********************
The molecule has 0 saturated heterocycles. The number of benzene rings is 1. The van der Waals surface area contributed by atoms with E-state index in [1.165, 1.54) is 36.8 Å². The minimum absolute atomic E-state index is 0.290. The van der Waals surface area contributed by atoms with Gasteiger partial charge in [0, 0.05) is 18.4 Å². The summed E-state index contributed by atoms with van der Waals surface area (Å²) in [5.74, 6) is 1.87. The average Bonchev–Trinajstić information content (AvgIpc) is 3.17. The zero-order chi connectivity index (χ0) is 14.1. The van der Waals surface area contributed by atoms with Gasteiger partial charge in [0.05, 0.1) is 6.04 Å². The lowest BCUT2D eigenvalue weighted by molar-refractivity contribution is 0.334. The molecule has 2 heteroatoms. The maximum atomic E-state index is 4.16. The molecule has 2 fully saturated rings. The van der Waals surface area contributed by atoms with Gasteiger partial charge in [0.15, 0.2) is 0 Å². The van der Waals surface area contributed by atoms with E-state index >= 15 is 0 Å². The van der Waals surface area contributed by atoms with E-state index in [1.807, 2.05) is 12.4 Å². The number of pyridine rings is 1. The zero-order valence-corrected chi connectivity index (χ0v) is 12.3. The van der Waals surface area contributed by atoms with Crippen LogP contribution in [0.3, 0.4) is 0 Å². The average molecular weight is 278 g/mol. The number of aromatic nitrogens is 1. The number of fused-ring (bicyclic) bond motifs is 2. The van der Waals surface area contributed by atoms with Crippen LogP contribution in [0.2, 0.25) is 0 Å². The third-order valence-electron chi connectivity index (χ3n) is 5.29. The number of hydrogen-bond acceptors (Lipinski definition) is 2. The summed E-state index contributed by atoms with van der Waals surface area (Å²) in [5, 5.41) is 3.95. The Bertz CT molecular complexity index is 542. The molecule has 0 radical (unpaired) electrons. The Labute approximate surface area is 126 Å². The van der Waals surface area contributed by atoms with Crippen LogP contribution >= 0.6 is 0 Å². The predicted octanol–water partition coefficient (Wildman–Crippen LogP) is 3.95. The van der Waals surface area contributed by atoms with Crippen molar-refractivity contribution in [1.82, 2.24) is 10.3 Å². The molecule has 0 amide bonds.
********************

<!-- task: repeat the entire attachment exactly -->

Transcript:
The molecule has 0 saturated heterocycles. The number of benzene rings is 1. The van der Waals surface area contributed by atoms with E-state index in [1.165, 1.54) is 36.8 Å². The minimum absolute atomic E-state index is 0.290. The van der Waals surface area contributed by atoms with Gasteiger partial charge in [0, 0.05) is 18.4 Å². The summed E-state index contributed by atoms with van der Waals surface area (Å²) in [5.74, 6) is 1.87. The average Bonchev–Trinajstić information content (AvgIpc) is 3.17. The zero-order chi connectivity index (χ0) is 14.1. The van der Waals surface area contributed by atoms with Gasteiger partial charge in [0.05, 0.1) is 6.04 Å². The lowest BCUT2D eigenvalue weighted by molar-refractivity contribution is 0.334. The molecule has 2 heteroatoms. The maximum atomic E-state index is 4.16. The molecule has 2 fully saturated rings. The van der Waals surface area contributed by atoms with Gasteiger partial charge in [0.15, 0.2) is 0 Å². The van der Waals surface area contributed by atoms with E-state index >= 15 is 0 Å². The van der Waals surface area contributed by atoms with E-state index in [1.807, 2.05) is 12.4 Å². The number of pyridine rings is 1. The zero-order valence-corrected chi connectivity index (χ0v) is 12.3. The van der Waals surface area contributed by atoms with Crippen LogP contribution in [0.3, 0.4) is 0 Å². The average molecular weight is 278 g/mol. The number of aromatic nitrogens is 1. The number of fused-ring (bicyclic) bond motifs is 2. The van der Waals surface area contributed by atoms with Crippen LogP contribution in [0.2, 0.25) is 0 Å². The third-order valence-electron chi connectivity index (χ3n) is 5.29. The number of hydrogen-bond acceptors (Lipinski definition) is 2. The summed E-state index contributed by atoms with van der Waals surface area (Å²) in [5, 5.41) is 3.95. The Bertz CT molecular complexity index is 542. The molecule has 0 radical (unpaired) electrons. The Labute approximate surface area is 126 Å². The van der Waals surface area contributed by atoms with Crippen LogP contribution >= 0.6 is 0 Å². The predicted octanol–water partition coefficient (Wildman–Crippen LogP) is 3.95. The van der Waals surface area contributed by atoms with Crippen molar-refractivity contribution in [1.82, 2.24) is 10.3 Å². The molecule has 0 amide bonds.